• Dhindsa S.
      • Ghanim H.
      • Batra M.
      • et al.
      Insulin resistance and inflammation in hypogonadotropic hypogonadism and their reduction after testosterone replacement in men with type 2 diabetes.
      • Allan C.A.
      • Straus B.J.G.
      • Burger H.G.
      • Forbes E.A.
      • McLachlan R.I.
      Testosterone therapy prevents gain in visceral adipose tissue and loss of skeletal muscle in nonobese aging men.
      • Traish A.M.
      Outcomes of testosterone therapy in men with testosterone deficiency (TD): part II.
      The largest meta-analysis of RCTs to date revealed reduced CV events with T therapy in men with metabolic conditions,
      • Corona G.
      • Maseroli E.
      • Rastrelli G.
      • et al.
      Cardiovascular risk associated with testosterone-boosting medications: a systematic review and meta-analysis.
      and another large observational study noted that T therapy was associated with reduced risk of MI in men in the highest risk category.
      • Baillargeon J.
      • Urban R.J.
      • Kuo Y.F.
      • et al.
      Risk of myocardial infarction in older men receiving testosterone therapy.
      In its assessment of CV risks with T therapy, the FDA identified a total of only 4 studies suggesting increased risk, none deemed to provide solid evidence of increased risk.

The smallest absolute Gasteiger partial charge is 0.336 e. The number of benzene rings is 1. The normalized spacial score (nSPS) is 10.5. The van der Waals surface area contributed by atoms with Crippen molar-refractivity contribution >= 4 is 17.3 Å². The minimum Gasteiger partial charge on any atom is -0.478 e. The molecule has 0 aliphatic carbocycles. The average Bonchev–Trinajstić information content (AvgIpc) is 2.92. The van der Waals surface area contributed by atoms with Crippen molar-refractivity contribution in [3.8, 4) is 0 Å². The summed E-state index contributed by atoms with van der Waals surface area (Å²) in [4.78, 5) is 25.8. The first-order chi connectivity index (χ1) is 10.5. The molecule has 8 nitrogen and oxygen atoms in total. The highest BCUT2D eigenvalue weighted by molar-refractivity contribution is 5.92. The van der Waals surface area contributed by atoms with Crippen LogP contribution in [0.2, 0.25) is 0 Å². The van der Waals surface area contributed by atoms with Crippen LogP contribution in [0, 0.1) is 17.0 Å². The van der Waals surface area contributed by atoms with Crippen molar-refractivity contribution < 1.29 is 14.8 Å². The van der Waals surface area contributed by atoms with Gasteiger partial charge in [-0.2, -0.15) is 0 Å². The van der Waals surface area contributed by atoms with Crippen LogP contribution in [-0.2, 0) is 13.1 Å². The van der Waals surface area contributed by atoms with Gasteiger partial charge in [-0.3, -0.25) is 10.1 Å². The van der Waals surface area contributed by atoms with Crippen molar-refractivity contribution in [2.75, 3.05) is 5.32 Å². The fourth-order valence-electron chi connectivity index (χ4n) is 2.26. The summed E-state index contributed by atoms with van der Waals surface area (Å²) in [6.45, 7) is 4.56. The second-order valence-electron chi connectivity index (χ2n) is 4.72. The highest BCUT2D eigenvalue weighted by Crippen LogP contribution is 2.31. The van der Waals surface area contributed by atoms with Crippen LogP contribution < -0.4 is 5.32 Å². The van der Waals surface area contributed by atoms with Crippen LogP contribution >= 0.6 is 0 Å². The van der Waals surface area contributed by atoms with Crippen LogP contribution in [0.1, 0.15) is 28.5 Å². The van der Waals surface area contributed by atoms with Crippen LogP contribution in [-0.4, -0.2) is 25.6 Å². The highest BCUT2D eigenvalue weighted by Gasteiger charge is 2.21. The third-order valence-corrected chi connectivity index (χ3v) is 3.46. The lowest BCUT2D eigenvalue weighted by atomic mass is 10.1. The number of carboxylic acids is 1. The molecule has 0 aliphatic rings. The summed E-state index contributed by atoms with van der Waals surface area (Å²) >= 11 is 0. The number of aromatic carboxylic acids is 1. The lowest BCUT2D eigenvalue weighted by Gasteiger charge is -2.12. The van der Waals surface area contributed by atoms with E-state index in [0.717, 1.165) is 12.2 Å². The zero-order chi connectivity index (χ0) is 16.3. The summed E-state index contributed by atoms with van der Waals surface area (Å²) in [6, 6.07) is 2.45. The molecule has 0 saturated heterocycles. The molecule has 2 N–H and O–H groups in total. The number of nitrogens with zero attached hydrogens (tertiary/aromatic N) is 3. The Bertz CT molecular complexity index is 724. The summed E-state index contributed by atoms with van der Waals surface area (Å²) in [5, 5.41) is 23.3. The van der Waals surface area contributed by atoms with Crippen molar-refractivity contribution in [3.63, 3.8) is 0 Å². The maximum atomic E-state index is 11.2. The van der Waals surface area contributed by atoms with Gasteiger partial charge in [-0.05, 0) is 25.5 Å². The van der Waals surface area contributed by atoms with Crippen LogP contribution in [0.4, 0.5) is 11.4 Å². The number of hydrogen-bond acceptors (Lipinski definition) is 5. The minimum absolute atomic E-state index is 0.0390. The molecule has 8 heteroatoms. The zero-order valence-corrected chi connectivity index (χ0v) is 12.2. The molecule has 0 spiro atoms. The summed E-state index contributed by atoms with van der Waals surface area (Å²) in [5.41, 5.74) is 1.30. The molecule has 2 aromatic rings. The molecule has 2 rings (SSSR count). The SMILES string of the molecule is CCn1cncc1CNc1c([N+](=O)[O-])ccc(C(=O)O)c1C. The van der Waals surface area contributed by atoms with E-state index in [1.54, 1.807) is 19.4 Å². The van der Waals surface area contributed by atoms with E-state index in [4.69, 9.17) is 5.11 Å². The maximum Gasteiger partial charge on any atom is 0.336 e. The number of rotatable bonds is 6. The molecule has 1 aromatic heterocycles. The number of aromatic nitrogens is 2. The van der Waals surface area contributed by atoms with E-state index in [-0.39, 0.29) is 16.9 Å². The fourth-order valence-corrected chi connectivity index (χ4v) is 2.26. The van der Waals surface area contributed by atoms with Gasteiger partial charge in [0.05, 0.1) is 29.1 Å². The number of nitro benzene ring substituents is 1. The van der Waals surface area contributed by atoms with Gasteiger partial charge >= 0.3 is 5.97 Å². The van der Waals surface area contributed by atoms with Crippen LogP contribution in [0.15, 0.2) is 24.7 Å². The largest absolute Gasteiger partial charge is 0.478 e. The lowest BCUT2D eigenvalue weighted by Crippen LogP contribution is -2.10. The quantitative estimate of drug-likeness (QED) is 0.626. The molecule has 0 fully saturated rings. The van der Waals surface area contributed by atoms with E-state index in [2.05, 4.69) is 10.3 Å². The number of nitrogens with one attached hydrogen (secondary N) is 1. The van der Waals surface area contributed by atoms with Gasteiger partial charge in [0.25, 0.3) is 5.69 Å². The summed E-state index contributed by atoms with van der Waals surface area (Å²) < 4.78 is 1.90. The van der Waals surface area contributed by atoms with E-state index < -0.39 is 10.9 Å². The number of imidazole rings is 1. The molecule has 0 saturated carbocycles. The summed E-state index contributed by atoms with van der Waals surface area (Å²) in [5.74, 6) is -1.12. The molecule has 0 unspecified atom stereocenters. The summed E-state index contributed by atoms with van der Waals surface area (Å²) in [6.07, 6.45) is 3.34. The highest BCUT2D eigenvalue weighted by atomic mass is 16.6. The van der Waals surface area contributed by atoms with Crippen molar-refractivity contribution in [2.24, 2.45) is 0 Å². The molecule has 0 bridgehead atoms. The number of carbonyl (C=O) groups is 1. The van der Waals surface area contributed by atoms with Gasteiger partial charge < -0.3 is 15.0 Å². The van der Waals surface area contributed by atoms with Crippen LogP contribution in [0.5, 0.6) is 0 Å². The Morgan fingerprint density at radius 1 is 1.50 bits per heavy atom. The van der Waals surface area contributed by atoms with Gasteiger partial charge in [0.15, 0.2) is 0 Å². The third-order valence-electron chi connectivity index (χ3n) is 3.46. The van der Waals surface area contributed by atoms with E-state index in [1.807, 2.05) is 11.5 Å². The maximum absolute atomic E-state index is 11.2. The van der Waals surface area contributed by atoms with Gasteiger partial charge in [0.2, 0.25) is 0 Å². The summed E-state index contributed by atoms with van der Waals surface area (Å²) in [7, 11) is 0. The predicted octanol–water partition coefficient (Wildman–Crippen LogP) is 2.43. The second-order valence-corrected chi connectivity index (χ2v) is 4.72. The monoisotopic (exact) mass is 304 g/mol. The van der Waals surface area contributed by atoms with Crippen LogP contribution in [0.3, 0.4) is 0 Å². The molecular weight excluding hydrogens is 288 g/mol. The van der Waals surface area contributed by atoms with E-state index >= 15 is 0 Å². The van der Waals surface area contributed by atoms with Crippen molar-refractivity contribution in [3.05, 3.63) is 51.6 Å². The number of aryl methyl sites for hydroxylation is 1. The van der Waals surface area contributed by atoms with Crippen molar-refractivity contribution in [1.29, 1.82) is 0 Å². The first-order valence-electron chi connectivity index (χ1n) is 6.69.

Public Citizen petition denial response from FDA CDER to Public Citizen. Regulations. gov website. http://www.regulations.gov/#!documentDetail;D1/4;FDA-2014-P-0258-0003. Published July 16, 2014. Accessed December 27, 2015.

      In comparison, more than 100 studies have reported reduced CV risk with higher endogenous T concentration, improvement of known CV risk factors with T therapy, and reduced mortality in T-deficient men who underwent T therapy compared with untreated men. Two recent studies in men who received T therapy found reduced CV events in those whose follow-up T level normalized compared with men whose T concentration remained low.
      • Sharma R.
      • Oni O.A.
      • Gupta K.
      • et al.
      Normalization of testosterone level is associated with reduced incidence of myocardial infarction and mortality in men.
      • Anderson J.L.
      • May H.T.
      • Lappé D.L.
      • et al.
      Impact of testosterone replacement therapy on myocardial infarction, stroke, and death in men with low testosterone concentrations in an integrated health care system.
      There is no credible evidence at this time that T therapy increases CV risk and substantial evidence that it does not. Indeed, there is a strong signal that T therapy may offer CV benefits to men. This merits further investigation. Finally, the evidence indicates that T therapy is not associated with increased risk of venothrombotic events.